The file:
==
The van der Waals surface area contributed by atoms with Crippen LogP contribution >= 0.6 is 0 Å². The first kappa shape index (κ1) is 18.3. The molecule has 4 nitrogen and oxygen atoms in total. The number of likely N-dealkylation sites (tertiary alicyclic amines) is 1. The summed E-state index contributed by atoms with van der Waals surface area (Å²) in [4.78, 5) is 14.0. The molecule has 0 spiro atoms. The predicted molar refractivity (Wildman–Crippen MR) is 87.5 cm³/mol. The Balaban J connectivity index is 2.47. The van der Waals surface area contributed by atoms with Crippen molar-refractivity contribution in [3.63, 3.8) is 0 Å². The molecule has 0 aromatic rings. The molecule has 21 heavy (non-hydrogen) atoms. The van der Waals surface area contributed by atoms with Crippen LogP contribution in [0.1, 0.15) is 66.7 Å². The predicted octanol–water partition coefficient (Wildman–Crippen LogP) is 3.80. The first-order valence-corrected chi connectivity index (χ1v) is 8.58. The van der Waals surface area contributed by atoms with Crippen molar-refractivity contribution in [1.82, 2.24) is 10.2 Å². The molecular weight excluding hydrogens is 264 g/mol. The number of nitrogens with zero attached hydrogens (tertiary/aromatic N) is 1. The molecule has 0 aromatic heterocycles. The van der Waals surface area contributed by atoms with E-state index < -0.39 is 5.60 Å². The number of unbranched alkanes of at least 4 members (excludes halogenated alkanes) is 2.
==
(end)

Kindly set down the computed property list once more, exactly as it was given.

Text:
The van der Waals surface area contributed by atoms with Crippen LogP contribution >= 0.6 is 0 Å². The first kappa shape index (κ1) is 18.3. The molecule has 4 nitrogen and oxygen atoms in total. The number of likely N-dealkylation sites (tertiary alicyclic amines) is 1. The summed E-state index contributed by atoms with van der Waals surface area (Å²) in [4.78, 5) is 14.0. The molecule has 0 spiro atoms. The predicted molar refractivity (Wildman–Crippen MR) is 87.5 cm³/mol. The Balaban J connectivity index is 2.47. The van der Waals surface area contributed by atoms with Crippen molar-refractivity contribution in [3.63, 3.8) is 0 Å². The molecule has 0 aromatic rings. The molecule has 21 heavy (non-hydrogen) atoms. The van der Waals surface area contributed by atoms with Crippen LogP contribution in [0.1, 0.15) is 66.7 Å². The predicted octanol–water partition coefficient (Wildman–Crippen LogP) is 3.80. The first-order valence-corrected chi connectivity index (χ1v) is 8.58. The van der Waals surface area contributed by atoms with Crippen molar-refractivity contribution in [1.82, 2.24) is 10.2 Å². The molecular weight excluding hydrogens is 264 g/mol. The number of nitrogens with zero attached hydrogens (tertiary/aromatic N) is 1. The molecule has 0 aromatic heterocycles. The van der Waals surface area contributed by atoms with E-state index < -0.39 is 5.60 Å². The number of unbranched alkanes of at least 4 members (excludes halogenated alkanes) is 2.